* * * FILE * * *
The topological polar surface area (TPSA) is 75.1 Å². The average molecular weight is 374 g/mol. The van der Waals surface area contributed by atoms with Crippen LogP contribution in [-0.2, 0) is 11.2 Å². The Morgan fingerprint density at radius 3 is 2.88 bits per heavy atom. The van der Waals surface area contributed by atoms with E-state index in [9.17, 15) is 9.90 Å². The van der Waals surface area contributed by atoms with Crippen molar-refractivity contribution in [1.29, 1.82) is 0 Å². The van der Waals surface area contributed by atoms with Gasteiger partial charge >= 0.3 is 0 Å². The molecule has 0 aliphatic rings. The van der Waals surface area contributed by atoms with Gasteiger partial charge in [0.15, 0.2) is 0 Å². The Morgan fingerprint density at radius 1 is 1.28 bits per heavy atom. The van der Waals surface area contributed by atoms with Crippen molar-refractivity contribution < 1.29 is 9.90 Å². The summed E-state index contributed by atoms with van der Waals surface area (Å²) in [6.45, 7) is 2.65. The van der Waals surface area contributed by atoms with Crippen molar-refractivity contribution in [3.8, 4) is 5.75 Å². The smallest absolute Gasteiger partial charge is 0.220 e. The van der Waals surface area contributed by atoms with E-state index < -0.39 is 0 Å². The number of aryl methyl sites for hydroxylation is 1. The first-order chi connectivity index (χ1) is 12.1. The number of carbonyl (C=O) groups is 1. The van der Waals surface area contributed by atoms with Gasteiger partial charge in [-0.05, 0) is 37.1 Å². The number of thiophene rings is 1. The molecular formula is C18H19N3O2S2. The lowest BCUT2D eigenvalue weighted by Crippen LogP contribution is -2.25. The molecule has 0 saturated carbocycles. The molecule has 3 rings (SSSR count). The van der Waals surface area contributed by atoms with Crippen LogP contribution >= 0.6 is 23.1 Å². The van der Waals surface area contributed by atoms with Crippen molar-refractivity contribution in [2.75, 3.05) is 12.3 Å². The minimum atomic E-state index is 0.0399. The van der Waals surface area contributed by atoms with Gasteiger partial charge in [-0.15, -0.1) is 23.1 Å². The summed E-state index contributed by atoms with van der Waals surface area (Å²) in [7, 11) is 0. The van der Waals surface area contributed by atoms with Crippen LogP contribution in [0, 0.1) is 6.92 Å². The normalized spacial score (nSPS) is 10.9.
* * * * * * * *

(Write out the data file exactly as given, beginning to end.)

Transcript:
The topological polar surface area (TPSA) is 75.1 Å². The average molecular weight is 374 g/mol. The van der Waals surface area contributed by atoms with Crippen LogP contribution in [-0.2, 0) is 11.2 Å². The Morgan fingerprint density at radius 3 is 2.88 bits per heavy atom. The van der Waals surface area contributed by atoms with E-state index in [9.17, 15) is 9.90 Å². The van der Waals surface area contributed by atoms with Crippen molar-refractivity contribution in [1.29, 1.82) is 0 Å². The van der Waals surface area contributed by atoms with Gasteiger partial charge >= 0.3 is 0 Å². The molecule has 0 aliphatic rings. The van der Waals surface area contributed by atoms with Gasteiger partial charge in [0.15, 0.2) is 0 Å². The Morgan fingerprint density at radius 1 is 1.28 bits per heavy atom. The van der Waals surface area contributed by atoms with Crippen molar-refractivity contribution < 1.29 is 9.90 Å². The summed E-state index contributed by atoms with van der Waals surface area (Å²) in [6.45, 7) is 2.65. The van der Waals surface area contributed by atoms with Crippen molar-refractivity contribution in [3.8, 4) is 5.75 Å². The smallest absolute Gasteiger partial charge is 0.220 e. The van der Waals surface area contributed by atoms with E-state index < -0.39 is 0 Å². The number of aryl methyl sites for hydroxylation is 1. The first-order chi connectivity index (χ1) is 12.1. The number of carbonyl (C=O) groups is 1. The van der Waals surface area contributed by atoms with Gasteiger partial charge in [-0.05, 0) is 37.1 Å². The number of thiophene rings is 1. The molecular formula is C18H19N3O2S2. The lowest BCUT2D eigenvalue weighted by Crippen LogP contribution is -2.25. The molecule has 0 saturated carbocycles. The molecule has 3 rings (SSSR count). The van der Waals surface area contributed by atoms with Crippen LogP contribution >= 0.6 is 23.1 Å². The van der Waals surface area contributed by atoms with Crippen molar-refractivity contribution in [2.75, 3.05) is 12.3 Å². The minimum atomic E-state index is 0.0399. The van der Waals surface area contributed by atoms with Gasteiger partial charge in [-0.15, -0.1) is 23.1 Å². The summed E-state index contributed by atoms with van der Waals surface area (Å²) in [7, 11) is 0. The van der Waals surface area contributed by atoms with Crippen LogP contribution in [0, 0.1) is 6.92 Å². The normalized spacial score (nSPS) is 10.9.